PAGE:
2. Getting answers and responses should be easy and prompt. It sometimes took us days to get an answer to a simple question, if we ever had it answered. We should have immediately smelled ROUS in the room when they said they couldn't find the occupancy data. Mabel was also notoriously hard to get ahold of in fact, there were times we had to actually contact the owners and the listing agents instead. That shouldn't have ever happened.

3. Never dive without all of the answers. We should never have visited the property without the numbers. That was a big, dumb mistake, and should have been obvious.

4. Use your resources. Here in Pocatello, we have a few select individuals who are smart, successful, friendly, and willing to help, amongst them, Jared, and we underutilized them all.

5. Be cautious and certain, but jump as soon as you are certain. We had been told by Mabel that someone else was looking at the property too, but she followed it with a disclaimer that the listing agent claimed that all of the time, so we kind of ignored the possibility. We'll kick ourselves for not being pushy in regards to the bid and the time frame of it for the rest of our lives. Would it have made a difference? Probably not, but who knows?

6. Don't assume that you can create something from nothing. For every ROUS we saw in the motel, we quickly rationalized it away with a brilliant plan for overcoming it. I think that if we'd really sat down and written out all of the things we would have needed to do to make it what we were picturing, we would have quickly become overwhelmed.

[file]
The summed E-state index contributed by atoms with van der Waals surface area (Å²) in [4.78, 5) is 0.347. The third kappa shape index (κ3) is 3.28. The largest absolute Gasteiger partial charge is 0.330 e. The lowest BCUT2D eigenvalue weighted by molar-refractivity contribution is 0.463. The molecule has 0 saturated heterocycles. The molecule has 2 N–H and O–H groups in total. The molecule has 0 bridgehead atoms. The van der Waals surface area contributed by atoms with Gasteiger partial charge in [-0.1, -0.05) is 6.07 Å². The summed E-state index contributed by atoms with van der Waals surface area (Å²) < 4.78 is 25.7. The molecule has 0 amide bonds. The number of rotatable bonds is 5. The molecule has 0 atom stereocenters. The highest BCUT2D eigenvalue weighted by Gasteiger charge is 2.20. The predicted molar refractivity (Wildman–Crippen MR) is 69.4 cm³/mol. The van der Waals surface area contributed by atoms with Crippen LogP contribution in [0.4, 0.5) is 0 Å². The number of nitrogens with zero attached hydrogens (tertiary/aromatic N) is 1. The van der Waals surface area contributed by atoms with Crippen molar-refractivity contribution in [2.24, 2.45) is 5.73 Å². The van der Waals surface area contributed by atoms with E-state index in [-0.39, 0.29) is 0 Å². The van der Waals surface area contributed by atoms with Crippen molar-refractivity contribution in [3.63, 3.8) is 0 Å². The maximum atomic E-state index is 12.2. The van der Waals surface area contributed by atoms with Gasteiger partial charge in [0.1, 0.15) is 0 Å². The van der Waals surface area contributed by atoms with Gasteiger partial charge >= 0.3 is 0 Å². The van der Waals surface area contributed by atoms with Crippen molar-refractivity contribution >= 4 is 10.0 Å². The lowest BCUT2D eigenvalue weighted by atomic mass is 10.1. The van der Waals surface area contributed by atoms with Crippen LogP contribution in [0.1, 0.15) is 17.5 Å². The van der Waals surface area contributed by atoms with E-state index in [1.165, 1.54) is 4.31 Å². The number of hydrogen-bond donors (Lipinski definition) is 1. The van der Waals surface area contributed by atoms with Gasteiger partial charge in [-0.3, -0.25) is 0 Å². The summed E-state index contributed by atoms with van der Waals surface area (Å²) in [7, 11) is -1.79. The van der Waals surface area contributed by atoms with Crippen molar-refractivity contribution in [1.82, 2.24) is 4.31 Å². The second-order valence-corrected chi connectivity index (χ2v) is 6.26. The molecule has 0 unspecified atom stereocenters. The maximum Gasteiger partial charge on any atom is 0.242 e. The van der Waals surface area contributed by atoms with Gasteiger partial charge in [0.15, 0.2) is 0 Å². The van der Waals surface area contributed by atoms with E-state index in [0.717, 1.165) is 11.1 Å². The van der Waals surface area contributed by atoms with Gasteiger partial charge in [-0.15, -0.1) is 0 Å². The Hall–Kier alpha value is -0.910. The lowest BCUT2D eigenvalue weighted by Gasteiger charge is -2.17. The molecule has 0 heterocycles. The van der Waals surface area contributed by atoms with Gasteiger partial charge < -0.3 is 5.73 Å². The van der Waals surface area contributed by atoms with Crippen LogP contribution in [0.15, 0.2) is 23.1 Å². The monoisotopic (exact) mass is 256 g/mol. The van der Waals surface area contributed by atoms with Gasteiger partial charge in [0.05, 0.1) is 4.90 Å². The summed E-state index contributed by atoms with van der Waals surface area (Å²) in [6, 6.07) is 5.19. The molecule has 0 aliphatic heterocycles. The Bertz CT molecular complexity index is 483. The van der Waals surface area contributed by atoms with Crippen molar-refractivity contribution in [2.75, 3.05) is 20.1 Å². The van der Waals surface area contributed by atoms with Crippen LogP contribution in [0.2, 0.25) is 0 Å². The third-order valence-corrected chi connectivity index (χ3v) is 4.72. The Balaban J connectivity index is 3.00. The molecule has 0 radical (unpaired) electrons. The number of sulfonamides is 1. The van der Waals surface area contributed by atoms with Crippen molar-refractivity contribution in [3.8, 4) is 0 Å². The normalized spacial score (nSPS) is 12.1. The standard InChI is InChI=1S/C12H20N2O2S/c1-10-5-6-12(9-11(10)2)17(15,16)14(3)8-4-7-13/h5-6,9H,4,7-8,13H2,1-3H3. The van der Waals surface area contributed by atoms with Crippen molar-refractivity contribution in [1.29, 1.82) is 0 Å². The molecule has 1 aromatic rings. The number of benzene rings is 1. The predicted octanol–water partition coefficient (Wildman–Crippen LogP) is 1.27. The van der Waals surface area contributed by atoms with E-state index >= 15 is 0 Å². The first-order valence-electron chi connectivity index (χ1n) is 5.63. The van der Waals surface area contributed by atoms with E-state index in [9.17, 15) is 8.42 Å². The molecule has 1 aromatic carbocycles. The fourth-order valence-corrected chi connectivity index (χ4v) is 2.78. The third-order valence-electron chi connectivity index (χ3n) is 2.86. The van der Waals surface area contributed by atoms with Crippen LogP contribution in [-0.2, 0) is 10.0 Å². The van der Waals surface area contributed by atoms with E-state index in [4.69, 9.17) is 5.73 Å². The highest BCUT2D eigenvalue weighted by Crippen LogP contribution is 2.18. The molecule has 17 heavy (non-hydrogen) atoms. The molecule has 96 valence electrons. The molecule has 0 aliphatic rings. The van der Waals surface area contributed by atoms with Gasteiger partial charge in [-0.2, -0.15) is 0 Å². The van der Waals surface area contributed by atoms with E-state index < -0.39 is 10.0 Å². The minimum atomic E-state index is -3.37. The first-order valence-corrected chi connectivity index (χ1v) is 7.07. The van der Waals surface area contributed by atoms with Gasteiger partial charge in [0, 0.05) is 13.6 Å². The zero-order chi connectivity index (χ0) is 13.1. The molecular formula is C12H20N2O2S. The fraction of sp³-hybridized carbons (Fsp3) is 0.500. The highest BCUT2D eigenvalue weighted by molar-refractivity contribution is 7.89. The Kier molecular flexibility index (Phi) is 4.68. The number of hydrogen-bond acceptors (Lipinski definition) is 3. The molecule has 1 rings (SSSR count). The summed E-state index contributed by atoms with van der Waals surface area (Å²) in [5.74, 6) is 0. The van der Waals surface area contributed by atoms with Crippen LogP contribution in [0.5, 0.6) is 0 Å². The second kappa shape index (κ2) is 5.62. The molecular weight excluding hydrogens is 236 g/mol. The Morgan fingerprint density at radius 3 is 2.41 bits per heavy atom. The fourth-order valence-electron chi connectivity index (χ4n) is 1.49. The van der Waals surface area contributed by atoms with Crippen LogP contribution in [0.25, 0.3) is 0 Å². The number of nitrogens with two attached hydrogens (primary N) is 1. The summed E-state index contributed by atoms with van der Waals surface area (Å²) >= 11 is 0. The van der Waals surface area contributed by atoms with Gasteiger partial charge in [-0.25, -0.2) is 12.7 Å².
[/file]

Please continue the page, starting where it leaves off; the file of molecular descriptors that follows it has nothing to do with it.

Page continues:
7. Never EVER fall in love with a place before the last paper is signed and it's official. Nearly all of these problems we hit could have been avoided or easily overcome if we'd followed this cardinal rule. We were in love with this place before we'd clicked through all of the photos on the initial listing view. Hell, we are still in love with the place now, after we've sat and re-evaluated all of the negatives there were, and what a load of work it would have been. There's nothing wrong with being in love with a place.... eventually, but it's got to be worth it, and it's got to be yours to love. Otherwise it's just too difficult when you realize you fell in love with what it could be, and that you'll never have the chance to make it that.

8. If you do make mistakes, learn from them. This is one we have taken to heart like nothing else. We still make a lot of mistakes in our quest, but for every one, afterwards we sit and discuss where the misstep was, whether it was avoidable, and what we'll do next time. Eventually, we will get it all right, all at the same time, and it will be glorious, my friends!

3 comments:

randymeiss said...

What a fantastic attitude to have about a deplorable sequence of events! Thanks for sharing your experiences. Hopefully anyone reading will learn from them as well.

Steve at Random said...

My favorite is lesson 4, although I agree with all of them. In my life, I've realized many times that there are people much smarter than me who are willing to help out a friend or relative. Don't abuse the privilege, but don't be so proud that you don't ask. The worst they can tell you is "no." However, mostly the answer is "yes" because they were helped also, and they now are returning the favor. As Edison said, everyone is smart about something and everyone is dumb about other things. Another adage I like says: There are things we know, things we don't know, and things we don't know we don't know. That last category is the one that burn us.

Kristopher and Crew said...

Thanks guys, if nothing else this whole thing has taught us a lot and strengthened our resolve!